Projects and partnerships

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Counterpart aims to make the service accessible and relevant to women from all walks of life. As such, from time to time, Counterpart contributes to, or conducts, special projects and programs. These projects are often in collaboration with other cancer services and hospitals, and reach out to groups that are marginalised or whose needs are difficult to meet as part of the mainstream health and supportive care system.

If you are looking for assistance finding participants for a study relevant to women with cancer, please get in touch. We can share information about current projects in our monthly e-newsletter or on social media.

We can also assist you to source specific consumers for projects and studies, including working groups.

Find out more about research opportunities, or email [email protected] for more information on projects and partnerships.

Current projects

Analysis of the benefits of peer support for Counterpart service users
Deakin University psychology students are in the process of interviewing women who have received peer support from a Counterpart Peer Support Volunteer. They are asking about their experiences, to analyse the benefits of peer support to women who use our service, and to identify how we can improve.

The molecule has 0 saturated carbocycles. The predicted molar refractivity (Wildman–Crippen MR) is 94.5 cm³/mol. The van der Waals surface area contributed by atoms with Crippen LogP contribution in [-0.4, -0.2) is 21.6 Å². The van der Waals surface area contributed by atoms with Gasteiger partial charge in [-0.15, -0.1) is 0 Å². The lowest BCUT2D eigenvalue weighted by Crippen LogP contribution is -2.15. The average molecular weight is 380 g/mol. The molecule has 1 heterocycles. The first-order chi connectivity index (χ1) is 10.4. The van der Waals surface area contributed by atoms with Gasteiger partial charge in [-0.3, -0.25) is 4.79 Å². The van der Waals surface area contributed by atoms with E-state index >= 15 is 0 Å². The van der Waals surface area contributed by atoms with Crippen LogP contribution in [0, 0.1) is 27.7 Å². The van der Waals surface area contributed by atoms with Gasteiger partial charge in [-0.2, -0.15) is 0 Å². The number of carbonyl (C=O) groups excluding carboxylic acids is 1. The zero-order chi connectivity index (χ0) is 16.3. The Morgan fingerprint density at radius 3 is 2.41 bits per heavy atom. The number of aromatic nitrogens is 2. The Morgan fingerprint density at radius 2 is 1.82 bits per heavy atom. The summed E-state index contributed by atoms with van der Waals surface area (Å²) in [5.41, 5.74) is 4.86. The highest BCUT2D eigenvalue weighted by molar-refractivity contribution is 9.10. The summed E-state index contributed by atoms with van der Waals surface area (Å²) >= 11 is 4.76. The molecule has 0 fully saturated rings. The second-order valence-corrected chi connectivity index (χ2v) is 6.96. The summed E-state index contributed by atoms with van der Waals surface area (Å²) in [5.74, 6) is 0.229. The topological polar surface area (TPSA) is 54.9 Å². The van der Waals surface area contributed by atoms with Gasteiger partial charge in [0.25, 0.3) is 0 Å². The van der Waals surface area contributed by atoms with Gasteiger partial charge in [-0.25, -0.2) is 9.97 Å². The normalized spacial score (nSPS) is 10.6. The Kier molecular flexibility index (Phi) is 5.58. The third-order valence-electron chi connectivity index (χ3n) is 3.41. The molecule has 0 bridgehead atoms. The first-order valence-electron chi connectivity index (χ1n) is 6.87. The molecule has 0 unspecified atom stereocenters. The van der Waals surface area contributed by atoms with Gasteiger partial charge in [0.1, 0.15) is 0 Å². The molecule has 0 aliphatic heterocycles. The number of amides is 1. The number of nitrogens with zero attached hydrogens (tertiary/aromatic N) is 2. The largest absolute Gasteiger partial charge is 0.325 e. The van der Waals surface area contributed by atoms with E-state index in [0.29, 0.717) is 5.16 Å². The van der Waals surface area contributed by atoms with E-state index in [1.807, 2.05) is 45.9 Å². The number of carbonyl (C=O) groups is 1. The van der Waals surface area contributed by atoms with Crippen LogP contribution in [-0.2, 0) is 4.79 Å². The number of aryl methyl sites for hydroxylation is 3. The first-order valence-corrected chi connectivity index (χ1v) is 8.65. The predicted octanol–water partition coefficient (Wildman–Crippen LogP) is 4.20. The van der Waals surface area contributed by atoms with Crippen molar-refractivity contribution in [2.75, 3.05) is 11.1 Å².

Extension of myCarePlan to women with endometrial cancer
As part of a broader project being conducted by the Australian Cancer Survivorship Centre, Counterpart – including two women who have used Counterpart services – have been involved with a project to extend myCarePlan to women with endometrial cancer. These plans enable people to create a personalised survivorship care plan to give a better understanding of life after treatment.

Some past projects

Counterpart peer support evaluation
Master of Social Work students at Melbourne University completed a complex exploratory study of our processes around talking with women: how we collect and record information and how it helps us better recognise who is using Counterpart and where gaps exist. This project will assist us in improving our processes to make sure we are making our services accessible to Victorian women with cancer.

Signpost project — finding your way with metastatic breast cancer
Counterpart partnered with Cancer Council Victoria, McGrath Foundation, Breast Cancer Network Australia and Think Pink on a project convened by University of Melbourne. This project sought to identify the information needs of people with metastatic breast cancer and provide tangible and accessible ways of finding the information people were looking for. Read about the Signpost resource.

Counterpart Navigator evaluation
Psychology students from Deakin University undertook an evaluation of the Counterpart Navigator in 2019. They assessed satisfaction with the updated Counterpart Navigator app, along with awareness and referral patterns in health professionals working with breast and gynaecological cancers. They made recommendations for content, maintenance, promotion and future evaluations.

Connecting and Supporting Rural and Regional Women with Cancer